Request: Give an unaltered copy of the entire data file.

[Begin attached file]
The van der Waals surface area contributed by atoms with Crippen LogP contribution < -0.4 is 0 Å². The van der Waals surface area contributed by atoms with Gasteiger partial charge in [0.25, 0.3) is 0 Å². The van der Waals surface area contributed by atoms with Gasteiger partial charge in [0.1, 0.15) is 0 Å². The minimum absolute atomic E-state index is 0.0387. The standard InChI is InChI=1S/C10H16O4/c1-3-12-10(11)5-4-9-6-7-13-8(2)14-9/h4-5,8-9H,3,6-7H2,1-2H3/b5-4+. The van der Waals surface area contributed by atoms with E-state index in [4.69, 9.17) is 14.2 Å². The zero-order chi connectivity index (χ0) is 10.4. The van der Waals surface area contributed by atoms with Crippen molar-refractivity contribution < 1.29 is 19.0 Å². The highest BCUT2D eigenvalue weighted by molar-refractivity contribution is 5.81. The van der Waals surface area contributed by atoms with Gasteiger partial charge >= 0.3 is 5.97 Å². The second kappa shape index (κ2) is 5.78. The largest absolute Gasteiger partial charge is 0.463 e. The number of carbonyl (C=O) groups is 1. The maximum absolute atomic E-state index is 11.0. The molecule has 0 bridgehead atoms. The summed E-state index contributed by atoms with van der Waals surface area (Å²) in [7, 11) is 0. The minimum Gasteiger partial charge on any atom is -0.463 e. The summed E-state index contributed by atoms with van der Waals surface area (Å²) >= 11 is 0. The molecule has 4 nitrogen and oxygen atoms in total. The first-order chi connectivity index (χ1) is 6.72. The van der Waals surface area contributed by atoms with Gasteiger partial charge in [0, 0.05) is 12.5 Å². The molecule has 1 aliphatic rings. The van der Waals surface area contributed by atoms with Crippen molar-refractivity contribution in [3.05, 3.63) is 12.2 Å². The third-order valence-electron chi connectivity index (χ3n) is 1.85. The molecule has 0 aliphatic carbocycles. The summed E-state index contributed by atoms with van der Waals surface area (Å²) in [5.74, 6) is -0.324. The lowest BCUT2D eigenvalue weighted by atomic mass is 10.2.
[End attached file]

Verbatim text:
The van der Waals surface area contributed by atoms with Crippen LogP contribution < -0.4 is 0 Å². The van der Waals surface area contributed by atoms with Gasteiger partial charge in [0.25, 0.3) is 0 Å². The van der Waals surface area contributed by atoms with Gasteiger partial charge in [0.1, 0.15) is 0 Å². The minimum absolute atomic E-state index is 0.0387. The standard InChI is InChI=1S/C10H16O4/c1-3-12-10(11)5-4-9-6-7-13-8(2)14-9/h4-5,8-9H,3,6-7H2,1-2H3/b5-4+. The van der Waals surface area contributed by atoms with E-state index in [4.69, 9.17) is 14.2 Å². The zero-order chi connectivity index (χ0) is 10.4. The van der Waals surface area contributed by atoms with Crippen molar-refractivity contribution < 1.29 is 19.0 Å². The highest BCUT2D eigenvalue weighted by molar-refractivity contribution is 5.81. The van der Waals surface area contributed by atoms with Gasteiger partial charge >= 0.3 is 5.97 Å². The second kappa shape index (κ2) is 5.78. The largest absolute Gasteiger partial charge is 0.463 e. The number of carbonyl (C=O) groups is 1. The maximum absolute atomic E-state index is 11.0. The molecule has 0 bridgehead atoms. The summed E-state index contributed by atoms with van der Waals surface area (Å²) in [7, 11) is 0. The minimum Gasteiger partial charge on any atom is -0.463 e. The summed E-state index contributed by atoms with van der Waals surface area (Å²) >= 11 is 0. The molecule has 4 nitrogen and oxygen atoms in total. The first-order chi connectivity index (χ1) is 6.72. The van der Waals surface area contributed by atoms with Gasteiger partial charge in [0, 0.05) is 12.5 Å². The molecule has 1 aliphatic rings. The van der Waals surface area contributed by atoms with Crippen molar-refractivity contribution in [3.05, 3.63) is 12.2 Å². The third-order valence-electron chi connectivity index (χ3n) is 1.85. The molecule has 0 aliphatic carbocycles. The summed E-state index contributed by atoms with van der Waals surface area (Å²) in [5.74, 6) is -0.324. The lowest BCUT2D eigenvalue weighted by atomic mass is 10.2.